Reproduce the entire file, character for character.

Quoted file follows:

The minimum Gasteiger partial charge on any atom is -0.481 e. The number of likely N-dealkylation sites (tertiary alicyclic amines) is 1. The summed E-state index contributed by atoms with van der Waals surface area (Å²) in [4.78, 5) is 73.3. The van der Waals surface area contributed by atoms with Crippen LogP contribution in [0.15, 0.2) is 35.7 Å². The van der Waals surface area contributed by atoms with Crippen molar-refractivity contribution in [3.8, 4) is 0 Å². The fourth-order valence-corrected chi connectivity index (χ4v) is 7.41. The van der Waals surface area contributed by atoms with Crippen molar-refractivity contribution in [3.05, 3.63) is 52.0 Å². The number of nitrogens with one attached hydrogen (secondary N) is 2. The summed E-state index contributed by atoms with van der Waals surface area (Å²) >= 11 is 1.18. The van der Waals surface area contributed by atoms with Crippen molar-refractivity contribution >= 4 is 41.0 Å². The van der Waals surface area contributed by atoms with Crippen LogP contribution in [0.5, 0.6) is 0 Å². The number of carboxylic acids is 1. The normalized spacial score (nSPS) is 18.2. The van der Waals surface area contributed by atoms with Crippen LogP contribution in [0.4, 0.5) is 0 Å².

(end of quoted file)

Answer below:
The minimum Gasteiger partial charge on any atom is -0.481 e. The number of likely N-dealkylation sites (tertiary alicyclic amines) is 1. The summed E-state index contributed by atoms with van der Waals surface area (Å²) in [4.78, 5) is 73.3. The van der Waals surface area contributed by atoms with Crippen LogP contribution in [0.15, 0.2) is 35.7 Å². The van der Waals surface area contributed by atoms with Crippen molar-refractivity contribution in [3.8, 4) is 0 Å². The fourth-order valence-corrected chi connectivity index (χ4v) is 7.41. The van der Waals surface area contributed by atoms with Crippen molar-refractivity contribution in [3.05, 3.63) is 52.0 Å². The number of nitrogens with one attached hydrogen (secondary N) is 2. The summed E-state index contributed by atoms with van der Waals surface area (Å²) >= 11 is 1.18. The van der Waals surface area contributed by atoms with Crippen molar-refractivity contribution >= 4 is 41.0 Å². The van der Waals surface area contributed by atoms with Crippen LogP contribution in [0.5, 0.6) is 0 Å². The number of carboxylic acids is 1. The normalized spacial score (nSPS) is 18.2. The van der Waals surface area contributed by atoms with Crippen LogP contribution in [0.4, 0.5) is 0 Å².